OVERLAND PARK, Kan. -- On Wednesday, an Overland Park citizen asked a judge to force the city and Johnson County district attorney to release records related to the night a police officer shot and killed 17-year-old John Albers.
A dispute over what the city and district attorney have the right to hold back from the public is at the heart of lawsuit.
In January of 2018, Albers was in emotional distress and threatened suicide to his friends over video chat. Officers responded to his home, and one who arrived on scene stood in the family's front yard near a tree when the garage door on the home went up, and Albers backed the family's minivan out. Afterwards, chaos ensued.
The officer fired a total of 13 shots at the van; six of the bullets hit Albers and he died at the scene. One month after the shooting, an officer-involved shooting investigation team gave its results to District Attorney Steve Howe, and he announced that Officer Clayton Jenison would not face charges.
The city maintains that Jenison followed policy, DA Howe says under Kansas law the officer was justified to use deadly force against Albers because it was reasonable that the officer feared for his life.
In January of this year, Overland Park paid more than $2 million to settle a lawsuit brought by the Albers family. It accused the city of wrongful death for the shooting of Albers. In settling the lawsuit, the city did not admit any wrongdoing in the case.
After the teenager's death, concerned members of the community formed a citizens group, JOCO United. The group's goal is to work with law enforcement towards greater transparency, and for more complete training for officers to handle those struggling with a mental health crisis.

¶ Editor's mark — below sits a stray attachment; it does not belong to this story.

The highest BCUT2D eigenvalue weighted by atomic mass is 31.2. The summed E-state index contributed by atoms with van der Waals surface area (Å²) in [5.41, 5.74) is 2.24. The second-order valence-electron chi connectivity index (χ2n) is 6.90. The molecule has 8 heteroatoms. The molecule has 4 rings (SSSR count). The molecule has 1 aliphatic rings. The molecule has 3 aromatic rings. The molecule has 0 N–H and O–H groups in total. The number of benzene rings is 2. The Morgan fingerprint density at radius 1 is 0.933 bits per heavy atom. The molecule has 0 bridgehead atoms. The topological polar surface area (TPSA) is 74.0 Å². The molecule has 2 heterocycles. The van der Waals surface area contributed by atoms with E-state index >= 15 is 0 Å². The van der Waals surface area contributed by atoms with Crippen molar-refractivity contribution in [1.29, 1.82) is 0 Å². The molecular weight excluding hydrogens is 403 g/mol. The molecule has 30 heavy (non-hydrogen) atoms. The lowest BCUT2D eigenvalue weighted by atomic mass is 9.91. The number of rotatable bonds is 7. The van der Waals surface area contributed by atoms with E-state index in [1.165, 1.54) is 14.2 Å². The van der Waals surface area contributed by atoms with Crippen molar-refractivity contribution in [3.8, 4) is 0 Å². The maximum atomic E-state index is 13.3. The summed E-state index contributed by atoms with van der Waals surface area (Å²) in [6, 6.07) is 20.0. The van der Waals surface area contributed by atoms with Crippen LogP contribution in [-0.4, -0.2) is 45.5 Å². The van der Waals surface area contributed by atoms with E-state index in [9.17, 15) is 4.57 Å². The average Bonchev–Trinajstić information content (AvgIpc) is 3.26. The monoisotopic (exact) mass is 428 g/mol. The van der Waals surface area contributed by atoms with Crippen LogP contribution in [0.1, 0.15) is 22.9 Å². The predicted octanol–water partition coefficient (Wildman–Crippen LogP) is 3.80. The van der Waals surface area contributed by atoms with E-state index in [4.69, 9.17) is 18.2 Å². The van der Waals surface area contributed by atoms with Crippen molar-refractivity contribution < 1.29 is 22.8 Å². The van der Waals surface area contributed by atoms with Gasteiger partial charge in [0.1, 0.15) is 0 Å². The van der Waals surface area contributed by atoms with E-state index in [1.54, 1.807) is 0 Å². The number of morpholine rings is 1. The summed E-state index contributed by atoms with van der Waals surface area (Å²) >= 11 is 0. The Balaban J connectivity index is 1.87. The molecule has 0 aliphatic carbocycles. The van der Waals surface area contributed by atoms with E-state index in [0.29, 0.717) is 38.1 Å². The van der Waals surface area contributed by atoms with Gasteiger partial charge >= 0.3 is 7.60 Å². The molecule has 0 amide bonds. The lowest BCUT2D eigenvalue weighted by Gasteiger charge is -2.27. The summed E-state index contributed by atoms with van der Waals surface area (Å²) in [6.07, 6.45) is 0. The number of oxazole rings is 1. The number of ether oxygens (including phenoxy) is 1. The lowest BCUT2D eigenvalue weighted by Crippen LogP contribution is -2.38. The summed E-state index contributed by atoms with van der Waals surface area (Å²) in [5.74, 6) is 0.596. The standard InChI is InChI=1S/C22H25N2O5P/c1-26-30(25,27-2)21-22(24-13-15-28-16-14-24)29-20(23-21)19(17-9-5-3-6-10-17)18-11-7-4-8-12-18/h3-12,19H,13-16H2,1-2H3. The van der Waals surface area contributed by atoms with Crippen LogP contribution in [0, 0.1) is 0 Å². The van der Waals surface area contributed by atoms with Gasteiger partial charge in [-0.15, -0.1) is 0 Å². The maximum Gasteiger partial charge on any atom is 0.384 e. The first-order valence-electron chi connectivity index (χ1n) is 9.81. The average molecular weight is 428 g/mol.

Mark Schmid is a key member of that group. He's an Overland Park attorney who's connected to the extended Albers family by marriage. Schmid is important because he is the plaintiff in the lawsuit filed Wednesday.
The lawsuit itself includes ten counts. The first eight focus on the city of Overland Park, and Schmid's repeated requests for documents related to the city's investigation about whether the officer followed policy, and how it changed policies as a result of its investigation.
"It’s important for the public to have as good of grasp as I can get about why the decision was made, decisions were made not to press charges against the officer, the determination of the officer acted reasonably, the officer was allowed to resign. All of those determinations are in stark contrast to a determination made in the federal lawsuit," Max Kautsch, an attorney for Schmid, told FOX4 on Wednesday.
The final two counts focus on Howe's refusal to release investigative reports. And while the lawsuit admits that they are criminal investigative records, it also argues that disclosing them is in the public interest.
“It’s important for the public to have access to the records to challenge or verify the decision that led to allowing the officer to be allowed to resign and otherwise not face responsibility for the death of John Albers," Kautsch said. “The hope is that, especially the timeliness of this incident and how directly relevant it is to the public interest, that the judge will agree with my client that they should be disclosed.”
FOX4 reached out to Overland Park and to the Johnson County District Attorney's Office for comment once the lawsuit was filed. They have yet to respond, but we'll update this story with those responses once we receive them. The lawsuit, including exhibits, is 225 pages, FOX4 is digging through it and we'll have more on this developing story.